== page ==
Dec. 6, 2002-Jan. 16, 2002
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Health plan stretches to cover rising costs
Dudley steps down from PR post
Correction -- full name and title of Thomas F. Gallagher
Digest -- Daily news about U.Va.

Headlines @ U.Va.

School Reports -- Education, Architecture
NEH awards
Washington work opens intern’s eyes
Superfund sites
Tips for holiday survival
Madison House broadens scope of sharing program
Holiday open house
“A Beautiful Mind” Author to Speak
Lewis & Clark bicentennial

Tips for holiday survival

By Anne Bromley

“The Myth of Magical Merriment.”

That’s what Kit Hennessy of the Faculty and Employee Assistance Program calls her annual presentation, a.k.a. the “Holiday Survival Guide.” In the seminar offered to U.Va. employees, she talks about ways to help people enjoy the season more.

Advertisements, catalogs and store windows shout messages about what a “happy holiday” is all about, what the holidays are “supposed” to look like and how they are supposed to make us feel, Hennessy said. “We all bring with us our own ideas and values, memories and expectations about holidays that also influence how we act, think and feel during this time of the year.”

It is no wonder the holidays may fall short of expectations. Some people may find themselves feeling exhausted, frustrated or disappointed. Others may get seriously depressed.

Faculty and Employee Assistance Program

Call 243-2643 or the 24-hour hot line 800-847-9355 (which pages the counselor on call).

Hennessy also gives the holiday survival seminar to departments upon request.

Counseling and Psychological Services (for students)
Call the main numbers, 243-5150 and 924-5556, for appointments or for daytime contact with the on-call clinician. After hours or weekends, call 972-7004.

For some, the post-holiday letdown may not hit until after the new year, said Dr. Edward Kantor, who supervises the psychiatric residency training at the U.Va. Medical School. But feeling the holiday blues is different from the medical diagnosis of clinical depression, he said. The former doesn’t usually require medical attention.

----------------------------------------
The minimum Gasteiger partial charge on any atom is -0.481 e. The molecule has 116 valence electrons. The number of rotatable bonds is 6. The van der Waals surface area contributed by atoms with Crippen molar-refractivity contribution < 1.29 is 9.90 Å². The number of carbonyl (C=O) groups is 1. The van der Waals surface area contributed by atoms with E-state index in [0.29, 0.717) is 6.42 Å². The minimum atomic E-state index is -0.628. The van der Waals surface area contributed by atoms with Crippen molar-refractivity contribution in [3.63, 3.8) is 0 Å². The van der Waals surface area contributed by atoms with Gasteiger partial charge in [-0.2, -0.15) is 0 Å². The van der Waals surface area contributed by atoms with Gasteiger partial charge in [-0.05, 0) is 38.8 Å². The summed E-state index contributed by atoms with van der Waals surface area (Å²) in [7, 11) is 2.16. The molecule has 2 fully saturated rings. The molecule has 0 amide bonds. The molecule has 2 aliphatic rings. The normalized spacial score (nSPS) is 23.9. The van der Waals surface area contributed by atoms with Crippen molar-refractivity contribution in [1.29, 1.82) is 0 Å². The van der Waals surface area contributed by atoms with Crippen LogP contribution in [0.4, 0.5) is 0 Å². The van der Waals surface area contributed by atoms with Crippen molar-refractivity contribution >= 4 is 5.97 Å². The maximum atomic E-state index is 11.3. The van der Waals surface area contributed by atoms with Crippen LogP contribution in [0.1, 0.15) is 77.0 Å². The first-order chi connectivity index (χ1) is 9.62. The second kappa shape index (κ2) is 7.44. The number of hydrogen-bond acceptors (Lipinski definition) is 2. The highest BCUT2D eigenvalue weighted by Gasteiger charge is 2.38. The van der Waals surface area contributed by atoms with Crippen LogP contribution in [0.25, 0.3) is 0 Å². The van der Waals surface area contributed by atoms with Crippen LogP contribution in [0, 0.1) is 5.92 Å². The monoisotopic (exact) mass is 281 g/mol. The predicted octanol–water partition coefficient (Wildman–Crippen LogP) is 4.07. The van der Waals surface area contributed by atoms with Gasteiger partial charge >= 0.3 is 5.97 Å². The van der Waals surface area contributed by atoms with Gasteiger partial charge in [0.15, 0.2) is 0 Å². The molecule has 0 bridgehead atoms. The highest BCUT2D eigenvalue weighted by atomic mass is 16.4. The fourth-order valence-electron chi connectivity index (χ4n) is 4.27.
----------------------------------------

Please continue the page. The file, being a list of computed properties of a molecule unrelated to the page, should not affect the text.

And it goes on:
Reaching out to others makes a difference for those who need help and those who lend a hand. “We get a lot more back from selfless acts of kindness than we get back from elaborate decorations and feasts,” Hennessy said.

In addition, taking care of yourself is vital. Here are a few additional tips Hennessy offers to deal with the typical stresses of the season.

• Watch out for the “shoulds” and “have to’s.” Ask yourself, “What happens if I don’t do this particular thing?” and “Do I really want to do this, or am I doing it out of guilt, fear or for some other misguided reason?”

• Allow for the unexpected – be flexible. Try to get in touch with your “inner child” and have fun.

• If you have recently experienced a major loss in your life, don’t try to pretend everything is just like it was. Recognize your hurt and pain.

• Try to avoid overindulging in alcohol, food or spending. Be aware that they usually make you feel more depressed and out of control.

• Take time for yourself – to relax or to do something you enjoy. Realize that it is OK to say “no” to parties or conflicting demands.

• Ask for help. Many think they have to “do it all” during the holidays to make sure everyone else has a happy experience. Including family and friends in the process not only reduces the workload, but also opens the door to connecting with others.


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